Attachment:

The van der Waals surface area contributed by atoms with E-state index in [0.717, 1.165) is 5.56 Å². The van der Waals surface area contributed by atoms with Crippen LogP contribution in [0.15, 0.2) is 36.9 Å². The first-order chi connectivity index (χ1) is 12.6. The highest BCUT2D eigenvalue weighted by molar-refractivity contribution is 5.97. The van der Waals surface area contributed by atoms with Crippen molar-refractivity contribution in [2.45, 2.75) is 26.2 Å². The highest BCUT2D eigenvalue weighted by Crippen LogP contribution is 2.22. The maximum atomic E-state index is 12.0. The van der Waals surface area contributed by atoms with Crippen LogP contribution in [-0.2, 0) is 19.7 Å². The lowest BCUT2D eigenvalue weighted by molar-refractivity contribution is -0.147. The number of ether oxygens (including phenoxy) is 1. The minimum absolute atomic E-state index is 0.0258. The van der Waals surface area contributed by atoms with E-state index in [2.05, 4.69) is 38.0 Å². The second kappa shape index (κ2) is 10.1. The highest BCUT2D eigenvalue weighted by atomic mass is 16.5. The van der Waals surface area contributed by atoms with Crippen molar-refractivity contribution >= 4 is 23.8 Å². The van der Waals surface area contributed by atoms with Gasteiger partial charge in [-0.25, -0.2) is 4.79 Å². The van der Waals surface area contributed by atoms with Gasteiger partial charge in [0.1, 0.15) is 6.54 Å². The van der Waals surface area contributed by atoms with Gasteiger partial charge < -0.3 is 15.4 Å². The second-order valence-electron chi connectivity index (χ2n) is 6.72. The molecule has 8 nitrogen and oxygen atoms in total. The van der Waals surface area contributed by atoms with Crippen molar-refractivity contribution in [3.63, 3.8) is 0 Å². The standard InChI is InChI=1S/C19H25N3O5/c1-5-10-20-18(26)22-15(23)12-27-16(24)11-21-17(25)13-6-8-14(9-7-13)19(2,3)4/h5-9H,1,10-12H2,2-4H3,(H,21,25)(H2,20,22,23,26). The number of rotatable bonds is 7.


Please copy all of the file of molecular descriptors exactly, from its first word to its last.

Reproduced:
The van der Waals surface area contributed by atoms with E-state index in [0.717, 1.165) is 5.56 Å². The van der Waals surface area contributed by atoms with Crippen LogP contribution in [0.15, 0.2) is 36.9 Å². The first-order chi connectivity index (χ1) is 12.6. The highest BCUT2D eigenvalue weighted by molar-refractivity contribution is 5.97. The van der Waals surface area contributed by atoms with Crippen molar-refractivity contribution in [2.45, 2.75) is 26.2 Å². The highest BCUT2D eigenvalue weighted by Crippen LogP contribution is 2.22. The maximum atomic E-state index is 12.0. The van der Waals surface area contributed by atoms with Crippen LogP contribution in [-0.2, 0) is 19.7 Å². The lowest BCUT2D eigenvalue weighted by molar-refractivity contribution is -0.147. The number of ether oxygens (including phenoxy) is 1. The minimum absolute atomic E-state index is 0.0258. The van der Waals surface area contributed by atoms with E-state index in [2.05, 4.69) is 38.0 Å². The second kappa shape index (κ2) is 10.1. The highest BCUT2D eigenvalue weighted by atomic mass is 16.5. The van der Waals surface area contributed by atoms with Crippen molar-refractivity contribution >= 4 is 23.8 Å². The van der Waals surface area contributed by atoms with Gasteiger partial charge in [-0.25, -0.2) is 4.79 Å². The van der Waals surface area contributed by atoms with Gasteiger partial charge in [0.1, 0.15) is 6.54 Å². The van der Waals surface area contributed by atoms with Gasteiger partial charge < -0.3 is 15.4 Å². The second-order valence-electron chi connectivity index (χ2n) is 6.72. The molecule has 8 nitrogen and oxygen atoms in total. The van der Waals surface area contributed by atoms with Crippen molar-refractivity contribution in [3.63, 3.8) is 0 Å². The standard InChI is InChI=1S/C19H25N3O5/c1-5-10-20-18(26)22-15(23)12-27-16(24)11-21-17(25)13-6-8-14(9-7-13)19(2,3)4/h5-9H,1,10-12H2,2-4H3,(H,21,25)(H2,20,22,23,26). The number of rotatable bonds is 7.